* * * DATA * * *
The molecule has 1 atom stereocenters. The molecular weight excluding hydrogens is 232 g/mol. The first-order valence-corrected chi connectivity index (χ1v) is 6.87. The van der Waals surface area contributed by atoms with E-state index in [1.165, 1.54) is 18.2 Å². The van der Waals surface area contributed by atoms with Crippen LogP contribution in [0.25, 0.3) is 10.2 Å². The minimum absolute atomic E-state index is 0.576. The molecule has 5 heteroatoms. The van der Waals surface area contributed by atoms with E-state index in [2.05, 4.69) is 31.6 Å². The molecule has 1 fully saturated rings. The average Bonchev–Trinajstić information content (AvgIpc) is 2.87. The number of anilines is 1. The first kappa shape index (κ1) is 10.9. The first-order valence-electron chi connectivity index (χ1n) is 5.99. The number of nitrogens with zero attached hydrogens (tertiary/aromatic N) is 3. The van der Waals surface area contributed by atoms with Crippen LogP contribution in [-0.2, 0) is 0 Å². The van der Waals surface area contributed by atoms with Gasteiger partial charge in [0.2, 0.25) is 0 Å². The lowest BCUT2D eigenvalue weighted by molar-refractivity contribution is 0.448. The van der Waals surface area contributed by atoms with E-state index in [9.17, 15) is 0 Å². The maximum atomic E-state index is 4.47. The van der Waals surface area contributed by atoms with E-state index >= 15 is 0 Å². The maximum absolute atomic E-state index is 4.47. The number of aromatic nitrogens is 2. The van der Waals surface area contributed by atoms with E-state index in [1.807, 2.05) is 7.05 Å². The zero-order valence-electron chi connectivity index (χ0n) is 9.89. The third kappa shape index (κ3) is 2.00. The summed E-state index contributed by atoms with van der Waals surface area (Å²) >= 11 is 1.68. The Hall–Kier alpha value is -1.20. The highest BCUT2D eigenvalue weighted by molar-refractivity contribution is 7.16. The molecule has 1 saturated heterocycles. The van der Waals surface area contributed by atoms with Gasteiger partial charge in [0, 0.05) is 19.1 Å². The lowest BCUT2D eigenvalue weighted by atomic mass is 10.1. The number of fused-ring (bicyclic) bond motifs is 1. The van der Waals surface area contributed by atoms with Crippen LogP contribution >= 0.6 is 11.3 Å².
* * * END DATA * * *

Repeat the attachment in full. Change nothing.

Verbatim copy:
The molecule has 1 atom stereocenters. The molecular weight excluding hydrogens is 232 g/mol. The first-order valence-corrected chi connectivity index (χ1v) is 6.87. The van der Waals surface area contributed by atoms with E-state index in [1.165, 1.54) is 18.2 Å². The van der Waals surface area contributed by atoms with Crippen LogP contribution in [0.25, 0.3) is 10.2 Å². The minimum absolute atomic E-state index is 0.576. The molecule has 5 heteroatoms. The van der Waals surface area contributed by atoms with E-state index in [2.05, 4.69) is 31.6 Å². The molecule has 1 fully saturated rings. The average Bonchev–Trinajstić information content (AvgIpc) is 2.87. The number of anilines is 1. The first kappa shape index (κ1) is 10.9. The first-order valence-electron chi connectivity index (χ1n) is 5.99. The number of nitrogens with zero attached hydrogens (tertiary/aromatic N) is 3. The van der Waals surface area contributed by atoms with Crippen LogP contribution in [-0.2, 0) is 0 Å². The van der Waals surface area contributed by atoms with Gasteiger partial charge in [0.2, 0.25) is 0 Å². The lowest BCUT2D eigenvalue weighted by molar-refractivity contribution is 0.448. The van der Waals surface area contributed by atoms with E-state index in [9.17, 15) is 0 Å². The maximum atomic E-state index is 4.47. The van der Waals surface area contributed by atoms with E-state index >= 15 is 0 Å². The maximum absolute atomic E-state index is 4.47. The number of aromatic nitrogens is 2. The van der Waals surface area contributed by atoms with E-state index in [1.807, 2.05) is 7.05 Å². The zero-order valence-electron chi connectivity index (χ0n) is 9.89. The third kappa shape index (κ3) is 2.00. The summed E-state index contributed by atoms with van der Waals surface area (Å²) >= 11 is 1.68. The Hall–Kier alpha value is -1.20. The highest BCUT2D eigenvalue weighted by molar-refractivity contribution is 7.16. The molecule has 1 saturated heterocycles. The van der Waals surface area contributed by atoms with Gasteiger partial charge in [0, 0.05) is 19.1 Å². The lowest BCUT2D eigenvalue weighted by atomic mass is 10.1. The number of fused-ring (bicyclic) bond motifs is 1. The van der Waals surface area contributed by atoms with Crippen LogP contribution >= 0.6 is 11.3 Å².